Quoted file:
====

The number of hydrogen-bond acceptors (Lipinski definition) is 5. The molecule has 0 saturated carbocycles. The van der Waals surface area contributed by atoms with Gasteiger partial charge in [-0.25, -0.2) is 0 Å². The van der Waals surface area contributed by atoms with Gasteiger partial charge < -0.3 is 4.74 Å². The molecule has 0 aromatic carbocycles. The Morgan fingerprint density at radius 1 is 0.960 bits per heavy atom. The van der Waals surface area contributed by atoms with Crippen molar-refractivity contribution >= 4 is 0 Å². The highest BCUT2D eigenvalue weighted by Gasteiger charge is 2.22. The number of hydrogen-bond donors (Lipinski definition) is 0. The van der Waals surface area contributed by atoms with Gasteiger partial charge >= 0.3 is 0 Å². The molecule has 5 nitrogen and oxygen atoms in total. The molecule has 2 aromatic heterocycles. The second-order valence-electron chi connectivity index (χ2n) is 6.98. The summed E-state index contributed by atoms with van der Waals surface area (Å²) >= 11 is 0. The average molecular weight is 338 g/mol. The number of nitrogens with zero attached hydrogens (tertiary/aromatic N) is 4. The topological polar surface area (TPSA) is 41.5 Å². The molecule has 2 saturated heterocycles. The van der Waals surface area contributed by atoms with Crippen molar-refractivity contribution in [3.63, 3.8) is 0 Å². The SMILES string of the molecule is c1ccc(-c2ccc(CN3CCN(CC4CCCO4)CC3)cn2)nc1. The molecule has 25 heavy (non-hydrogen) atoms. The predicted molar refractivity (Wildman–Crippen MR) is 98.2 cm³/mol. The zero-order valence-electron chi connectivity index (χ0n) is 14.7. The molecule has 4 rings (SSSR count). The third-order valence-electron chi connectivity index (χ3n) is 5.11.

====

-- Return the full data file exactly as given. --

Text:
The number of hydrogen-bond acceptors (Lipinski definition) is 5. The molecule has 0 saturated carbocycles. The van der Waals surface area contributed by atoms with Gasteiger partial charge in [-0.25, -0.2) is 0 Å². The van der Waals surface area contributed by atoms with Gasteiger partial charge < -0.3 is 4.74 Å². The molecule has 0 aromatic carbocycles. The Morgan fingerprint density at radius 1 is 0.960 bits per heavy atom. The van der Waals surface area contributed by atoms with Crippen molar-refractivity contribution >= 4 is 0 Å². The highest BCUT2D eigenvalue weighted by Gasteiger charge is 2.22. The number of hydrogen-bond donors (Lipinski definition) is 0. The van der Waals surface area contributed by atoms with Gasteiger partial charge >= 0.3 is 0 Å². The molecule has 5 nitrogen and oxygen atoms in total. The molecule has 2 aromatic heterocycles. The second-order valence-electron chi connectivity index (χ2n) is 6.98. The summed E-state index contributed by atoms with van der Waals surface area (Å²) >= 11 is 0. The average molecular weight is 338 g/mol. The number of nitrogens with zero attached hydrogens (tertiary/aromatic N) is 4. The topological polar surface area (TPSA) is 41.5 Å². The molecule has 2 saturated heterocycles. The van der Waals surface area contributed by atoms with Crippen molar-refractivity contribution in [3.63, 3.8) is 0 Å². The SMILES string of the molecule is c1ccc(-c2ccc(CN3CCN(CC4CCCO4)CC3)cn2)nc1. The molecule has 25 heavy (non-hydrogen) atoms. The predicted molar refractivity (Wildman–Crippen MR) is 98.2 cm³/mol. The zero-order valence-electron chi connectivity index (χ0n) is 14.7. The molecule has 4 rings (SSSR count). The third-order valence-electron chi connectivity index (χ3n) is 5.11.